The character Raveena in Singh’s Bollywood Confidential is in a liminal space between her American and Indian identities. She does not totally fit into either of these worlds. We see her struggle to fit into American culture (specifically through her struggle to succeed in Hollywood). Later in the novel, when she moves to India, we see that she struggles to fit in there as well. She also does not fit the molds of the stereotypical American or Indian woman.
We see throughout the novel that there is a lack of representation of Indian Americans in Hollywood. This is the basis for Raveena’s conflict throughout the novel. She is forced to move to India where she can find roles that feature women who look like her. For seven years the only roles Raveena can get in America are “ethnic” roles that often do not even have speaking parts such as “a gypsy girl, a belly dancer, and a Mexican cocktail waitress.” The only Indian face Raveena had ever seen regularly on TV growing up was Apu from the Simpsons. At one point Raveena even jokes about changing her name to “Raveena Queensly” so that she will be viewed as only half Indian after Jai points out that, “no one of Indian descent is going to win an Oscar.” Raveena is very “Americanized” yet her Indian heritage holds her back from succeeding in Hollywood. Throughout the book we see Raveena comparing herself to American actresses such as Gwyneth Paltrow. She strives for Gwyneth’s level of success yet her looks hold her back.
When Raveena arrives at Randy’s office in India and is looking around at the posters she is surprised to see “movies starring people who looked just like her.” At the same time, she notes the difference between herself and the actresses on the posters: “her boobs weren’t as uplifting.” We see that she does not physically fit the mold of the stereotypical ideals of feminine beauty. For example, when Siddharth first sees Raveena’s picture he thinks she is beautiful, but then he notices, “she has big feet.” Randy, later on in the novel tells Raveena that he loves American women because “they don’t have all the hang ups Indian women do. American women will have sex on the first date.” We see that Raveena is totally disgusted by this and will not sleep with someone just for a role (no matter how badly she longs for a leading role). In this way, we see how she breaks the mold of the hypersexualized female.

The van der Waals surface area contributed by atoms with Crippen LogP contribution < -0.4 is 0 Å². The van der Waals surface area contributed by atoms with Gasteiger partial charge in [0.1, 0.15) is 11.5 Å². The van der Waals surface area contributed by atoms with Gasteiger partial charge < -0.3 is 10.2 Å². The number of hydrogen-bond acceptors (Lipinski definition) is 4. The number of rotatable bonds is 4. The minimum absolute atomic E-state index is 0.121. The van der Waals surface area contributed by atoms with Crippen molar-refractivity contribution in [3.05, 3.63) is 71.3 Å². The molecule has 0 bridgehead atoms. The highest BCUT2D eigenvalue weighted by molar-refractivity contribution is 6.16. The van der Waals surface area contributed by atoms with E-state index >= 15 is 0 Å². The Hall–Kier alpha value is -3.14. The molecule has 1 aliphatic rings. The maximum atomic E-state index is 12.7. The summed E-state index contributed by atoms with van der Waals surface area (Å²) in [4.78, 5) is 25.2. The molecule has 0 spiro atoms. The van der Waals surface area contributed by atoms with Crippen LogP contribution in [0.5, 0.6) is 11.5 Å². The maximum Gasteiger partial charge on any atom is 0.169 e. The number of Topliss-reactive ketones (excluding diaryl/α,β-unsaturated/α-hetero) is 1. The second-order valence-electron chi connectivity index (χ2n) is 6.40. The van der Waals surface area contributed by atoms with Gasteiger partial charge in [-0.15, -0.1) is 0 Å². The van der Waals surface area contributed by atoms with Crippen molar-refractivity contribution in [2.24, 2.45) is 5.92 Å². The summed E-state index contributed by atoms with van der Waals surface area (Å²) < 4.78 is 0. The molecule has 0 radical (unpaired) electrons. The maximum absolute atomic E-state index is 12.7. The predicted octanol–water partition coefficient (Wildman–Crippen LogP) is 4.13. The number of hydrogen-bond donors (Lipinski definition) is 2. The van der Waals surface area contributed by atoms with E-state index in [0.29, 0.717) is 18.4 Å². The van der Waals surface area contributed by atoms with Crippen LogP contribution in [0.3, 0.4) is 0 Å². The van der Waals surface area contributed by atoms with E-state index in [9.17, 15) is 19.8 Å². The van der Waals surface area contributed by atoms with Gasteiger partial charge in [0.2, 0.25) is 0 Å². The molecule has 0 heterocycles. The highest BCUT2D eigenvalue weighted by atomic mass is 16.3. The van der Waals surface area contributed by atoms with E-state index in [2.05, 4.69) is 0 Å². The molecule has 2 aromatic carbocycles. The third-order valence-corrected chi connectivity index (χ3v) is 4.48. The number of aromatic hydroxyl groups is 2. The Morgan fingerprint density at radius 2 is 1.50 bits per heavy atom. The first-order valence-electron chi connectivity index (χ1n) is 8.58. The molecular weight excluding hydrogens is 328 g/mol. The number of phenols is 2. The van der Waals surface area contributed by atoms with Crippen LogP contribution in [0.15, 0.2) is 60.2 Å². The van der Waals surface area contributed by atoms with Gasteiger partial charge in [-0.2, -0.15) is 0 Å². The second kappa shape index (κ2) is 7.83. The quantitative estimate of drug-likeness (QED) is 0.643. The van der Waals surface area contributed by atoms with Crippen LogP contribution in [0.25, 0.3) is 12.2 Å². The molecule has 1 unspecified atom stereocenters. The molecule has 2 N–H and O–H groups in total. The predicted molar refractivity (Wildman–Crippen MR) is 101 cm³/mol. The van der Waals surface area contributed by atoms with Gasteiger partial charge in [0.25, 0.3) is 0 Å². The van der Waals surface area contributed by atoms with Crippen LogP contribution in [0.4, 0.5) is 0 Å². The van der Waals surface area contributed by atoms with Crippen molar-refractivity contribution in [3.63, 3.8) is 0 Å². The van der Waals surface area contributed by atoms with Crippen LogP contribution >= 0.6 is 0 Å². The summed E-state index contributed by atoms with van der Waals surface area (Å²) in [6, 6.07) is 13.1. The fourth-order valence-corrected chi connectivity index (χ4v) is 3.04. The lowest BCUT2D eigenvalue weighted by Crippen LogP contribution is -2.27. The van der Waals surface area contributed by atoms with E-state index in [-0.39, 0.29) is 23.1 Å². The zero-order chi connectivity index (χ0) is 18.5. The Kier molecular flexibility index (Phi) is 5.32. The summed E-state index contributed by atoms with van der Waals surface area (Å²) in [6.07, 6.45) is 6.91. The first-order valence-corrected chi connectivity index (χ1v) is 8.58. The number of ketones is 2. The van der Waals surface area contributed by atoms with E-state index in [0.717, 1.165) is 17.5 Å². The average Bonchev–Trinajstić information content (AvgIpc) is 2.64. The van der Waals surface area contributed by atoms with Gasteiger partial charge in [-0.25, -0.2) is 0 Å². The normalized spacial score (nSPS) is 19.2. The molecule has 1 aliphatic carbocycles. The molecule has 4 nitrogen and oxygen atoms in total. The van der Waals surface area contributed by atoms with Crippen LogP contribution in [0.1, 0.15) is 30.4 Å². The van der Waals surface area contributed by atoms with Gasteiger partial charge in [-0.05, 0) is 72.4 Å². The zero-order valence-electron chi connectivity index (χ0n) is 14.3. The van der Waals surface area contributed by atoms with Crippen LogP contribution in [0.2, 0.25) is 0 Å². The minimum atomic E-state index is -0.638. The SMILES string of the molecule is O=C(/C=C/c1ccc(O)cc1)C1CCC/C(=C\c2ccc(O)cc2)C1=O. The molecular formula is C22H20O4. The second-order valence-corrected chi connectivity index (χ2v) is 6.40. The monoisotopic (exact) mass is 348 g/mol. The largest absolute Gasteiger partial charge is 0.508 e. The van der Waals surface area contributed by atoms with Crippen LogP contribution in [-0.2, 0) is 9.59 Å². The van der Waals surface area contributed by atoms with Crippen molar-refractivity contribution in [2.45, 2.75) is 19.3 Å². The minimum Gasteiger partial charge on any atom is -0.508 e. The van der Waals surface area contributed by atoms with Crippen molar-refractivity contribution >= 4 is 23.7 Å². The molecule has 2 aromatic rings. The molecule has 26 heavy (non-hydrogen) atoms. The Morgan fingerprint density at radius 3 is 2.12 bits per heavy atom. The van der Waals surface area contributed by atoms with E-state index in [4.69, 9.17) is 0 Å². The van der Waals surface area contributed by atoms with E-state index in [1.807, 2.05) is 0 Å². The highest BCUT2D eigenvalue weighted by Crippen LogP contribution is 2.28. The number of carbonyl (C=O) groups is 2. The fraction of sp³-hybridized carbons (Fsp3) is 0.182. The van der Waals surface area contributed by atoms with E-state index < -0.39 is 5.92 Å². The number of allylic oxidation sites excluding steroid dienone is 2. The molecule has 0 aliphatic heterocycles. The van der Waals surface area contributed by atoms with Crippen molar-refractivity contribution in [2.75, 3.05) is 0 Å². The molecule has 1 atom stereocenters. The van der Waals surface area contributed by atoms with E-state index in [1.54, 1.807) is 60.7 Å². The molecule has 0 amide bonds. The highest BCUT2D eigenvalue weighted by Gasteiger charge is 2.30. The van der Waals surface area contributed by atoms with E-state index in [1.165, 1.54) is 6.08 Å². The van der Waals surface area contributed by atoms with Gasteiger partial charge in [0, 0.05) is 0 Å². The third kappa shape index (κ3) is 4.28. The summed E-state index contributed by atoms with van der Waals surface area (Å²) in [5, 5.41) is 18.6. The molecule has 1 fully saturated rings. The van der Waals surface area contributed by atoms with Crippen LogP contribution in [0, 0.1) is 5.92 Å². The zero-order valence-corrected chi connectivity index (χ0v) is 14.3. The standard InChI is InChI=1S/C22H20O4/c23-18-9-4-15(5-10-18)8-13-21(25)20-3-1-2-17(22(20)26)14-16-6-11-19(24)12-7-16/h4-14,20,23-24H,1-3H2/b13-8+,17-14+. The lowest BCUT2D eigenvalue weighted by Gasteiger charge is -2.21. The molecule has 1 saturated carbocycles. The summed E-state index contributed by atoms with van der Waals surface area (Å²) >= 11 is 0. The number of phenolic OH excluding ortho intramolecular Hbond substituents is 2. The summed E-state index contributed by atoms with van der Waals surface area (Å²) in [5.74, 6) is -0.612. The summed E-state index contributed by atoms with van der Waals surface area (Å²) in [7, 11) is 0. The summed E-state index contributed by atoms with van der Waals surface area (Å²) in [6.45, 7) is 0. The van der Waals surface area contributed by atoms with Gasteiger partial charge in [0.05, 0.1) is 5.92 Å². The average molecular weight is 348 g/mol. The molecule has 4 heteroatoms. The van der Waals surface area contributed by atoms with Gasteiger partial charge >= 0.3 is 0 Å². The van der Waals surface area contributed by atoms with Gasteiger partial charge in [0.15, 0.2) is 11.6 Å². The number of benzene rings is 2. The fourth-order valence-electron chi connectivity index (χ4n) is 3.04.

The movie that Raveena and Siddharth are working on is symbolic of Raveena’s dual identity. It is a Bollywood film but takes on American influences. It is called “Taj Mahal 3000: Unleashed.” Raveena’s character is Indian yet she is “like Xena the warrior princess.” This role is presented to Raveena as a leading role and this is why she takes it, yet she notes that she barely has any dialogue and she has “fifty-seven costume changes” and wears “sixteen different wigs.” She is still used as a sexual object in the film. She is there for her beauty and not for her acting. Raveena struggles throughout the novel to find her place as a woman in both America and in India.